22 Mathew Fuller, Media Ecologies. Materialist Energies in Art and Technoculture (Cambridge&London: MIT Press, 2005), 55. 23 Jonathan Crary, Suspensions of Perception: Attention, Spectacle, and Modern Culture (Cambridge, Massachusetts: MIT Press, 1999), 3. 24 ibid., 3
precarious becomes more visible and more highly valuated.25 My critical reading of Facebook as a platform of digital spectacle aiming at our attention in a process that dilutes the self into confusing assemblages aims to review the list of knowledge producing and constructive interaction pitfalls one can easily be distracted into. Nonetheless, by this approach, it is also meant to reveal the potentialities that this tool enables for knowledge sharing and interaction. Becoming aware of the 'Next >> Next >> Finish' mode of attention could therefore act as a tool of self-reflexivity within the process and not only as a means of observing the effects after the 'Finish,' 'Send,' 'Publish,' or 'Like' button has been clicked on.
25 David Thorburn and Henry Jenkins, Introduction: toward an aesthetic of transition, in Thorburn and Jenkins (eds.), Rethinking Media Change: the Aesthetics of Transition (Cambridge, MA: MIT Press, 2003), 4.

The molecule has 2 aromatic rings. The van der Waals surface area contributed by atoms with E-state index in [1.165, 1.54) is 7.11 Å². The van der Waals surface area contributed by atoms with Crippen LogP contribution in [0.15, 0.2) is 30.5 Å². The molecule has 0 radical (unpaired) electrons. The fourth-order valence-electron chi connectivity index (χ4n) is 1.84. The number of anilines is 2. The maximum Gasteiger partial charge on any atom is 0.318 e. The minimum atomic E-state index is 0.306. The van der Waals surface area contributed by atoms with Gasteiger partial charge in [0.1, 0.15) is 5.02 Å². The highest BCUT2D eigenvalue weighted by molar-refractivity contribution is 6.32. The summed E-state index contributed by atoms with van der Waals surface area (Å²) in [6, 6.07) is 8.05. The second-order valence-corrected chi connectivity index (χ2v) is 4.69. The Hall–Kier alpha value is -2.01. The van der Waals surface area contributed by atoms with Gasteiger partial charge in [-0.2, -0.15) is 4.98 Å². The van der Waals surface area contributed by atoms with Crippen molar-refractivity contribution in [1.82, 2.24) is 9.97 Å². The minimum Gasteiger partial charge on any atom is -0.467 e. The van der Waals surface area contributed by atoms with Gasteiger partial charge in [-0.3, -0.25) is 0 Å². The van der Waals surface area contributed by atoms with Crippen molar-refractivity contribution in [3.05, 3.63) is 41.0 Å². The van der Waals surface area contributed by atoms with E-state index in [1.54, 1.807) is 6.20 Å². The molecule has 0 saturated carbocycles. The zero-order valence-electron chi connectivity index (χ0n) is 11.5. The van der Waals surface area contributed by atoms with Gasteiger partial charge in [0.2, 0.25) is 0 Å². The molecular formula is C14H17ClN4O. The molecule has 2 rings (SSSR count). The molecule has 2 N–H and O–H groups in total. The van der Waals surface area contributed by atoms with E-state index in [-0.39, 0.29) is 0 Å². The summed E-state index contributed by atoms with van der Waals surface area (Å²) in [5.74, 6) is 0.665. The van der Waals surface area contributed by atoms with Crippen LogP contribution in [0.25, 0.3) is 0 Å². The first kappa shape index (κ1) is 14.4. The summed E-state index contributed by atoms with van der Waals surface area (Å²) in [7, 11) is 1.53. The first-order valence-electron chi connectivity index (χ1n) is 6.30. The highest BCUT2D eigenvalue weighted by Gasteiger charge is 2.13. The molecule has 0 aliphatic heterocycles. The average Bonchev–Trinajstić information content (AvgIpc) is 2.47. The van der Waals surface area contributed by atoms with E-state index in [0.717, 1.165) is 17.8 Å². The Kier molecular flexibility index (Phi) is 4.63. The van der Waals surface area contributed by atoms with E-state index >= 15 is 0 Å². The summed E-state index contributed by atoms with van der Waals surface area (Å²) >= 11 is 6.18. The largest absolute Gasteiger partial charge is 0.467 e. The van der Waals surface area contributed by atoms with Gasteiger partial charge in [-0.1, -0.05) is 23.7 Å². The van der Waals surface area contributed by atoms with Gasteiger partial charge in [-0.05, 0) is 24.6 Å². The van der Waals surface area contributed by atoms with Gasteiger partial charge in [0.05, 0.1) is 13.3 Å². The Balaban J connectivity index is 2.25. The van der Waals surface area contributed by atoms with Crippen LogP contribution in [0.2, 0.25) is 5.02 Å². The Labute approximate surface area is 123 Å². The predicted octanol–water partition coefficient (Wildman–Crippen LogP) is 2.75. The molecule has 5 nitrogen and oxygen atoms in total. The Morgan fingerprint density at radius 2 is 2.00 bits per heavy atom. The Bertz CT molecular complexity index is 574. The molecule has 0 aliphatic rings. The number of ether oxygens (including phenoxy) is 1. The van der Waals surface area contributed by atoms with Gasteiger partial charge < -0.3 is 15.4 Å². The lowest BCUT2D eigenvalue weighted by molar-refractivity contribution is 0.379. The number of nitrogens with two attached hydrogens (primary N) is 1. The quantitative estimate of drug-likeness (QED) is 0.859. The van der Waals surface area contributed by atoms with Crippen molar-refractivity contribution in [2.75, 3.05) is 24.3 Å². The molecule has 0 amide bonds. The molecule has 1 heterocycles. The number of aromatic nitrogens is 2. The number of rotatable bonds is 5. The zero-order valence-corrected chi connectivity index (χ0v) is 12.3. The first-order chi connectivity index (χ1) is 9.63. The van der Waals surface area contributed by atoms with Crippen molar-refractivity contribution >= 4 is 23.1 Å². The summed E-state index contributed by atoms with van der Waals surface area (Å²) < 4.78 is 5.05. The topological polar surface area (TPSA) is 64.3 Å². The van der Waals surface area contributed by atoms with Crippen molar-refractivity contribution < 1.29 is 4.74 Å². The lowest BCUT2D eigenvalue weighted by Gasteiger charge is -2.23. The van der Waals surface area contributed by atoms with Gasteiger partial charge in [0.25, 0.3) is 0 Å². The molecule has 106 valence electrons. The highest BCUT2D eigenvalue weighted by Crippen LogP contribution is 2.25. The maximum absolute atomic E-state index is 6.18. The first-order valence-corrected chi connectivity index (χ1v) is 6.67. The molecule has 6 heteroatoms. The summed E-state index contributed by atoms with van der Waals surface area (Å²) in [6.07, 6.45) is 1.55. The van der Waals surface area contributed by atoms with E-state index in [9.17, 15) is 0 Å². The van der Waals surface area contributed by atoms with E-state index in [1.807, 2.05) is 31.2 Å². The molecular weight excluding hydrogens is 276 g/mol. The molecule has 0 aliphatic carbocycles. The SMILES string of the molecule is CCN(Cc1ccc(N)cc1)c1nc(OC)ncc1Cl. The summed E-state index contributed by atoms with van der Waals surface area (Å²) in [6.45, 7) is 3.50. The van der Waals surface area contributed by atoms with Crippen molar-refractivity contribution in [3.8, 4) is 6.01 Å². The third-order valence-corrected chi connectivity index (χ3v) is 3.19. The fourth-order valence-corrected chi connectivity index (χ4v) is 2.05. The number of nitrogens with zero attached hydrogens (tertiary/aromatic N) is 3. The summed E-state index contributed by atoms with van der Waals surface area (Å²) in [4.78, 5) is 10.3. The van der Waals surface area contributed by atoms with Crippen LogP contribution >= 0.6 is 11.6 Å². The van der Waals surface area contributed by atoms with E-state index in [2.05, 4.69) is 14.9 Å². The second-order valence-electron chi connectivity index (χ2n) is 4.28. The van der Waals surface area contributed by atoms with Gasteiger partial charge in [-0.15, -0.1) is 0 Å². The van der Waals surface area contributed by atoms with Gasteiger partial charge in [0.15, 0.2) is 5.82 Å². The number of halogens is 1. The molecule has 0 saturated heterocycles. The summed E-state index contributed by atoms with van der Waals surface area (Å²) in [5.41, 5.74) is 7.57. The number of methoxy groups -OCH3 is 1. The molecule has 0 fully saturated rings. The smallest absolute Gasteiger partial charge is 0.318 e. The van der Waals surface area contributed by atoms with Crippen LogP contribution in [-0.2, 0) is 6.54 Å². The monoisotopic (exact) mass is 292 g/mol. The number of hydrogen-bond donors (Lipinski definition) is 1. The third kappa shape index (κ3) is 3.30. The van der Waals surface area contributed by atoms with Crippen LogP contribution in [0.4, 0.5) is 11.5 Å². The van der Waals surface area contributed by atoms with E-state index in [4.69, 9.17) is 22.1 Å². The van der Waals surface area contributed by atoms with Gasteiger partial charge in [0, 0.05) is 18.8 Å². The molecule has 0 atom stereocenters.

References Crary, Jonathan. Suspensions of perception: attention, spectacle, and modern culture (Cambridge, MA :MIT Press, 1999). Cubitt, Sean. Digital Aesthetics, (London: Sage Publications, 1998). Fuller, Mathew. Media Ecologies. Materialist Energies in Art and Technoculture (Cambridge and London: MIT Press, 2005). Lanier. Jaron. You are not a Gadget. A Manifesto (Allen Lane: Penguin Books, 2010). Mitchell, W. J. T. “There Are No Visual Media”, Journal of Visual Culture, Sage Publications, Vol. 4(2), 2005, pp. 257-266. Malpas, Jeff. “On the Non-autonomy of the Virtual,” Convergence: The International Journal of Research into New Media Technologies, Sage Publications, Vol. 15(2), 2009, pp.135-139. Schanke, Vilde, Ytreberg, Espen. “Working Notions of Active Audiences: Further Research on the Active Participant in Convergent Media Industries,” Convergence: The International Journal of Research into New Media Technologies, Sage Publications, Vol 15(4), 2009, pp. 383-390. Thorburn, David, Jenkins, Henry (eds.). Rethinking Media Change: the Aesthetics of Transition (Cambridge, MA: MIT Press, 2003). Webb, Jen, Schirato, Tony. “Communication Technology and Cultural Politics,” Convergence: The International Journal of Research into New Media Technologies, Sage Publications, Vol. 12(3), 2006, pp. 255- 261.